Gender Barriers in Sports

8 August 2016

It is clear there are strides being taken towards equality in women’s sports, from Billy Jean King beating Bobby Rigs in the “Battle of the Sexes” to the policy known as Title IX. Every day we as a society make attempts to close the gap between genders. We know gender certainly does play a role in human nature, society, and even sports. But both genders, male and female, still face overwhelming barriers when trying to break into a sport that is not “known “ or “proper” for that specific gender to be participating in.

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Gender barriers are certainly existent in today’s sports culture, such as “Women’s-only events” or “Men-only event” in the Olympics shows bias towards a specific gender role. In our society’s culture we conform to these traditional ideas, where women play the more “graceful” sports while men on the other hand pursue the more “masculine” activities. An example, why do we associate women with figure skating and synchronized swimming? Where men participate in the more brutal, contact sports like boxing and wrestling?

Could it be from a preconceived notion, take for example the “Hunter and Gatherer”? To myself, I believe it’s nothing more than a socially constructed idea that this is how and what genders “do”. Like Judith Lorber stated in our reading “The Social Construction of Gender” everyone is just “doing gender”. Accepting these roles that our culture and society has placed on us, but this should not be the case. It should be based on athletic abilities rather than just gender. Gender barriers arise many questions in multiple traditional sports as well.

Labeling, both of men and women because of the sport in which they wish to participate in. A sport that might be “designated” towards a certain gender, this discourages athletes, male and female, from breaking though these barriers that have been set (Flanagan. 2008). An example is homophobia, being labeled as a homosexual, just because of the sport you choose to play. Such as the notation of a women playing a contact sport or a man figure skating both would be scrutinized by his peers because of this idea of “gender roles”.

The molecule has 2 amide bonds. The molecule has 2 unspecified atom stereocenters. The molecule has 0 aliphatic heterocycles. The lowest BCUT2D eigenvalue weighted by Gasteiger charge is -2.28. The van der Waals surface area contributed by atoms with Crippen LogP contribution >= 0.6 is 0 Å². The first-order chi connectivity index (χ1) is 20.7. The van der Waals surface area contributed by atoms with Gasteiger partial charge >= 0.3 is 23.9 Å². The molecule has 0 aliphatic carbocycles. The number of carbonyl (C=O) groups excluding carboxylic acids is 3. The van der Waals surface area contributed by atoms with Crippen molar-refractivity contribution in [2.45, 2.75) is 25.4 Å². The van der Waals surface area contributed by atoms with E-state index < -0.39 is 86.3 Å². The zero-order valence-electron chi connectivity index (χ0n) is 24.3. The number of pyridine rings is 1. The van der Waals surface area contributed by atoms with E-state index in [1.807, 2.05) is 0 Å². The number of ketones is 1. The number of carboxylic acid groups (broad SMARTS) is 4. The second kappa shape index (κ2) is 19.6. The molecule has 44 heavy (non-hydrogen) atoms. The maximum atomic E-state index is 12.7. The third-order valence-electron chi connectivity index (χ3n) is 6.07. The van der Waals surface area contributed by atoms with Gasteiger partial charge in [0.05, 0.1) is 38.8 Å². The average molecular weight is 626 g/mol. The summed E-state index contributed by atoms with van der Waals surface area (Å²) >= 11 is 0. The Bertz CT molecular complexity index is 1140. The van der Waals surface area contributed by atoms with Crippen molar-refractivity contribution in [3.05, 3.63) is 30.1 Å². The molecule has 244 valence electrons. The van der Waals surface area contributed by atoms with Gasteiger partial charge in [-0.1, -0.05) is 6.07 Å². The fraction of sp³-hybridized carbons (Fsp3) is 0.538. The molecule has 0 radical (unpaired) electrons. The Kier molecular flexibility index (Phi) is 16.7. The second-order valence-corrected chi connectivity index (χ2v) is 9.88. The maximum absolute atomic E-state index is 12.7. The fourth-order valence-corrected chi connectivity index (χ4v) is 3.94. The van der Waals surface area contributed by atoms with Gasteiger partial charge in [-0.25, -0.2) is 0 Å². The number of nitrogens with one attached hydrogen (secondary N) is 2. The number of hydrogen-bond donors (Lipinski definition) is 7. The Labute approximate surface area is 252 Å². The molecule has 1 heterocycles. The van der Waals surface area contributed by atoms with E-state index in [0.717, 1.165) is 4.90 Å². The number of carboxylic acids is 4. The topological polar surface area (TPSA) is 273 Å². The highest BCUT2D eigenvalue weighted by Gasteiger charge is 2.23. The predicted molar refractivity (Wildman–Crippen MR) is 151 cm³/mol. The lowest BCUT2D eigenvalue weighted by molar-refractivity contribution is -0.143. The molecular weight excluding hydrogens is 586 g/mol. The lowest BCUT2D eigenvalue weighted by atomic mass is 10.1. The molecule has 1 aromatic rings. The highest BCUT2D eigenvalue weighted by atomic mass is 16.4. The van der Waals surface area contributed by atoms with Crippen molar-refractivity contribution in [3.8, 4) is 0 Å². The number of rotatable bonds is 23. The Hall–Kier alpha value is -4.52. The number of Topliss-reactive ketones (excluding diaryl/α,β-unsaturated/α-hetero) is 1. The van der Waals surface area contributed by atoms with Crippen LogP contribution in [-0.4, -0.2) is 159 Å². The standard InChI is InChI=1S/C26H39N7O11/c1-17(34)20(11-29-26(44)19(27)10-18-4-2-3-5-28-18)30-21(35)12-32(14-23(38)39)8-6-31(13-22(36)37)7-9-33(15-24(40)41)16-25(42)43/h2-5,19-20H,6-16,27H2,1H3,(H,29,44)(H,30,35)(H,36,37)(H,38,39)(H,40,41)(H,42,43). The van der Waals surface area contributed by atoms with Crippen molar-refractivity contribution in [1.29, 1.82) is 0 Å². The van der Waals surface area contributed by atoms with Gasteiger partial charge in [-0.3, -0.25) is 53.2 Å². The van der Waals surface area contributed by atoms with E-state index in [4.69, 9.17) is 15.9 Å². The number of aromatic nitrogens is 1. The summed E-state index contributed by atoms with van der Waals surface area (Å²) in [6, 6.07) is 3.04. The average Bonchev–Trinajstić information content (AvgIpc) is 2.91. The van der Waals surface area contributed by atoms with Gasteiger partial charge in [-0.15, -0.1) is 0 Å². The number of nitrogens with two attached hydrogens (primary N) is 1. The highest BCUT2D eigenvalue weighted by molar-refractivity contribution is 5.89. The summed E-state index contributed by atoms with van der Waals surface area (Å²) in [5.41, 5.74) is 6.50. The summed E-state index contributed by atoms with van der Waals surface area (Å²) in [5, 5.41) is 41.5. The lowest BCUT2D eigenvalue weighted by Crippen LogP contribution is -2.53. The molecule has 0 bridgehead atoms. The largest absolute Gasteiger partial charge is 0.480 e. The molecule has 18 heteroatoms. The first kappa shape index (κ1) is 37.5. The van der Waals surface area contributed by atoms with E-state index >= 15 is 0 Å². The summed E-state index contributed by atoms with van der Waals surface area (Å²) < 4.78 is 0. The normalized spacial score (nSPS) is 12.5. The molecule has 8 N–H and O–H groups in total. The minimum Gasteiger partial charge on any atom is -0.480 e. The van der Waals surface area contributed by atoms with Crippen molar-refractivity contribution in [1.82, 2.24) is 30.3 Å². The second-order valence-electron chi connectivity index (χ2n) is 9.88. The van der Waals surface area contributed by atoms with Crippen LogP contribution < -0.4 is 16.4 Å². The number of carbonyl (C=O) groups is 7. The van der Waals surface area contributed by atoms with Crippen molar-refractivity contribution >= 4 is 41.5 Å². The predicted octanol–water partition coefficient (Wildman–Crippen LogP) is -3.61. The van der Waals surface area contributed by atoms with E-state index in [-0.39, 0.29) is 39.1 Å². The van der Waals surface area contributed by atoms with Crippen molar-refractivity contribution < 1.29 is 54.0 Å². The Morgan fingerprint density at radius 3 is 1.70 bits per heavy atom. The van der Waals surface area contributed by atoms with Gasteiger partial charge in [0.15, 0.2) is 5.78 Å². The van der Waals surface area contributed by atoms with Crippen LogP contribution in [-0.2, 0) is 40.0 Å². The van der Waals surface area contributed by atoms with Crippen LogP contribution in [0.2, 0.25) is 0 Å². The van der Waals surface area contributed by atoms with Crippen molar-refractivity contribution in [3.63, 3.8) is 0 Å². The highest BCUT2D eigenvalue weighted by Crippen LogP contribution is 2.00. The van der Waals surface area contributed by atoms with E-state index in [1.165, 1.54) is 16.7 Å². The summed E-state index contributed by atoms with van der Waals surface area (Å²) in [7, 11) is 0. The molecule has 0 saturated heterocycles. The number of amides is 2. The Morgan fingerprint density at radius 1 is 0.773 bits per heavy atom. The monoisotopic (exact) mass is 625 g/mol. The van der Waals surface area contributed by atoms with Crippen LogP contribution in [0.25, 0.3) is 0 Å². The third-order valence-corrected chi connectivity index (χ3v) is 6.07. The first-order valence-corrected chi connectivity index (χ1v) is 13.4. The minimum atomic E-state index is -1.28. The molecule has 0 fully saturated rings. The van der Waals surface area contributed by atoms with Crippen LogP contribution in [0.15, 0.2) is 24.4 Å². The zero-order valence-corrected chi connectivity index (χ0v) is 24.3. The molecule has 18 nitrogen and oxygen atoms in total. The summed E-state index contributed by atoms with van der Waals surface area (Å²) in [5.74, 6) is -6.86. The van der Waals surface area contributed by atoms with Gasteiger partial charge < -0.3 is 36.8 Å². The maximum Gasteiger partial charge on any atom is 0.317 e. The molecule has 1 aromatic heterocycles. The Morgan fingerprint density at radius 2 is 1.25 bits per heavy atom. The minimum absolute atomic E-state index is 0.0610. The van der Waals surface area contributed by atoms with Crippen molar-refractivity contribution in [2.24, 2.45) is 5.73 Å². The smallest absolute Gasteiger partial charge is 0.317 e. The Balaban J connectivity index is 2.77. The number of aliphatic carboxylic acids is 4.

Again back to my original statement it should be based on athletic abilities everything else aside. A great example of this was this past weekend’s news in sports about Michael Sam, a former All-American defensive end on the football team. He admitted on Sunday in an interview as a homosexual male, he would be the first open male in the National Football League. Breaking that sexuality barrier on April 2nd if he gets drafted, would be incredible, something not many people would be able to do.

It would affect the gender barrier people could relate to what Michael had done. Gender barriers are carried over from sports and into the workplace; I believe they are directly correlated. Throughout time these two ideas seem to reflect the nature of the other, women have become a more prominent force in the workplace and at the same time have been able to close the gap for gender barriers in sports as well. But women still are not financially comparable to men’s athletics.

The number of women playing sports has greatly increased over the years, especially with Title IX coming into play. But financially it is still not equal, just like in the workforce; women are not paid as equal as men. In conclusion gender barriers are a socially constructed idea that a certain person, just because of their gender or sexuality cannot participate in a sport. Back to Billy Jean, she showed the world women could compete with men, she showed the world talent should be based on athletic ability not ones gender.

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